It is common for cattle producers in many parts of NSW and northern Victoria to experience bloat from autumn through to spring, especially if they graze pastures high in clover and lucerne (as well as grazing brassicas). What differs is how bloat is managed or controlled from farm to farm. Like grass tetany, bloat is very much a silent killer and can develop rapidly. In many cases, a herd moved onto risky pasture in the morning can experience significant losses by days end.
To stay on top of bloat, it is beneficial to identify what brings it on and how to control it.
The proliferation of bloat this season will most likely stem from the drier and warmer winter temperatures experienced so far this year. Reportedly, this has already seen clover springing up in winter pastures and will likely see lush new growth come through as temperatures begin to rise in spring.
Pastures where clover accounts for more than 25% of ground cover are considered risky, with the bloat risk elevating to extreme beyond 50%. Lucerne is less of a concern until new, lush growth is generated, which can come on the back of a single rain event.
Clover cover can develop quickly, so it is important to continually monitor pastures and perform an accurate risk assessment.
Liquid feed bloat control products have proven to be very effective in preventing the development of and controlling symptoms of bloat. For medium-risk pastures with clover cover between 25% and 50% we recommend feeding StockGro-Bloat Control 50. However, where clover cover is greater than 50%, we recommend feeding StockGro-Bloat Control 100, which has double the concentration anti-foaming, bloat reduction agent TericPE62 and has proven to be effective high bloat risk pastures.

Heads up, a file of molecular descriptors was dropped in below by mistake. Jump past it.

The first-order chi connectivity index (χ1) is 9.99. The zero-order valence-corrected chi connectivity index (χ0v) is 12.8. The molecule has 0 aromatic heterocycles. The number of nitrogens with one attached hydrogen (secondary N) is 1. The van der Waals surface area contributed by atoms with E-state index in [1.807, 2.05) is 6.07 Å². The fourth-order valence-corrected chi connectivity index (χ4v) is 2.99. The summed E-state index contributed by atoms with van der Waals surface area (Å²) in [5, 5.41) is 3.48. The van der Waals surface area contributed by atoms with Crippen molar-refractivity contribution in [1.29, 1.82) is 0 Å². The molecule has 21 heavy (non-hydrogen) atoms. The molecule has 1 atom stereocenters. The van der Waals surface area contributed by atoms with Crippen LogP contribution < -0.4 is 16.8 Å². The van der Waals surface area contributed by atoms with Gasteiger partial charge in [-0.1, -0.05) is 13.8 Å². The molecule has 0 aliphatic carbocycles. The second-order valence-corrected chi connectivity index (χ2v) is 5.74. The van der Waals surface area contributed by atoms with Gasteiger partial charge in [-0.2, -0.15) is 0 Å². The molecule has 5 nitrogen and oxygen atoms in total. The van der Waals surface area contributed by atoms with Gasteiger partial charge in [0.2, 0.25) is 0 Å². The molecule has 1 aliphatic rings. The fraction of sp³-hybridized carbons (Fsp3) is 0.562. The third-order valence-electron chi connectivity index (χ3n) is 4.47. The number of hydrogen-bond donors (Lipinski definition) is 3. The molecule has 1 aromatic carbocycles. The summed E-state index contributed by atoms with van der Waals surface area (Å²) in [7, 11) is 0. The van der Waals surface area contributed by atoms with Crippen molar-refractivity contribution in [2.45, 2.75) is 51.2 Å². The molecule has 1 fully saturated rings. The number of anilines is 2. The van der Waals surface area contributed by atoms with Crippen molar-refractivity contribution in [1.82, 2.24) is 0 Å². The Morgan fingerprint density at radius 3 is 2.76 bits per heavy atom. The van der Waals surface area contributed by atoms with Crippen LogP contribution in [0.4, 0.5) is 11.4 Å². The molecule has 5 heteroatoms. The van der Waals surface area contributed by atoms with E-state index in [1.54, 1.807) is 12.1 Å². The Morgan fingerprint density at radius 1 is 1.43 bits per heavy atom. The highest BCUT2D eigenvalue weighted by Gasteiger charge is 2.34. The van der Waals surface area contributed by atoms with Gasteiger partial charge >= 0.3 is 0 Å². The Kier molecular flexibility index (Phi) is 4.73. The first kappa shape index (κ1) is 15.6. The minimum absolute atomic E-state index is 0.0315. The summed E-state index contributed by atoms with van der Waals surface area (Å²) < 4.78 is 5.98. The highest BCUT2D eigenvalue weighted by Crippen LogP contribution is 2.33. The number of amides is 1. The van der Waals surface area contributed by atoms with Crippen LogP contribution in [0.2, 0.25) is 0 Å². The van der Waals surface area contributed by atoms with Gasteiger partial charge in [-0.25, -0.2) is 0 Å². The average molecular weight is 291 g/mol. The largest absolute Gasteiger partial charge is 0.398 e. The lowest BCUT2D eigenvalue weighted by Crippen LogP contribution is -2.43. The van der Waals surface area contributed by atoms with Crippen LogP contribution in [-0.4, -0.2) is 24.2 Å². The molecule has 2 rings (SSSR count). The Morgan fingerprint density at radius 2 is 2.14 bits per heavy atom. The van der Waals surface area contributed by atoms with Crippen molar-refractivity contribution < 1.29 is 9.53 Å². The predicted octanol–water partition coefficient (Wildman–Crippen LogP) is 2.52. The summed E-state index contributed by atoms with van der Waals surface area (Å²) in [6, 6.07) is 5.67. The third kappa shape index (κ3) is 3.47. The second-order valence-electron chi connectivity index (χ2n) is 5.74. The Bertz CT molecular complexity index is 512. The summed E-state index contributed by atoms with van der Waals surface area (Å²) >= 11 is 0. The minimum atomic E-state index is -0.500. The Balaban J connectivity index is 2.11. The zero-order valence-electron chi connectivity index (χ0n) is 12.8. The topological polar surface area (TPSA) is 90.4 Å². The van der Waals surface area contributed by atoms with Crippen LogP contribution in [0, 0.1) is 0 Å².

For best results, we recommend using StockGro-Bloat Control as a part of an integrated bloat management program including the following bloat management measures.
Bloat Management Measures (prevention is the best medicine)
- Dilution of the diet with straw or hay not only offsets intake of the ‘hot feed’ but also helps breakdown the foam and bubbles
- Strip or cell grazing management to limit over consumption of the offending pasture
- Water treatment (where possible) with ANP’s Teric Bloat Liquid 250
- Bloat blocks can help mild bloat, but anecdotal evidence suggests that they are relatively ineffective under severe challenges
- Twice daily drenching with a bloat oil such as ANP’s Teric Bloat Liquid 250 (possibly only practical for dairy farmers)
It is also recommended to keep a drum of ANP’s Teric Bloat Liquid 250 in your vehicle to orally drench animals that are down with bloat. Drench at the following dose rates:
- Cattle – 100mL drench
- Sheep – 40mL drench
Observe animals after application and re-apply if required. If animals don’t respond to treatment seek veterinary assistance.
StockGro-Bloat Control 100 and Bloat Control 50 provide different doses of Teric PE62 and essential minerals and trace elements in a palatable liquid supplement to aid in the control of bloat at differing levels of challenge. Teric PE62 is by far, the best anti-foaming agent on the market and rapidly reduces bloat symptoms by clearing the build-up of bubbles in the rumen.
If you would like more information regarding our products, please contact the team at ANP.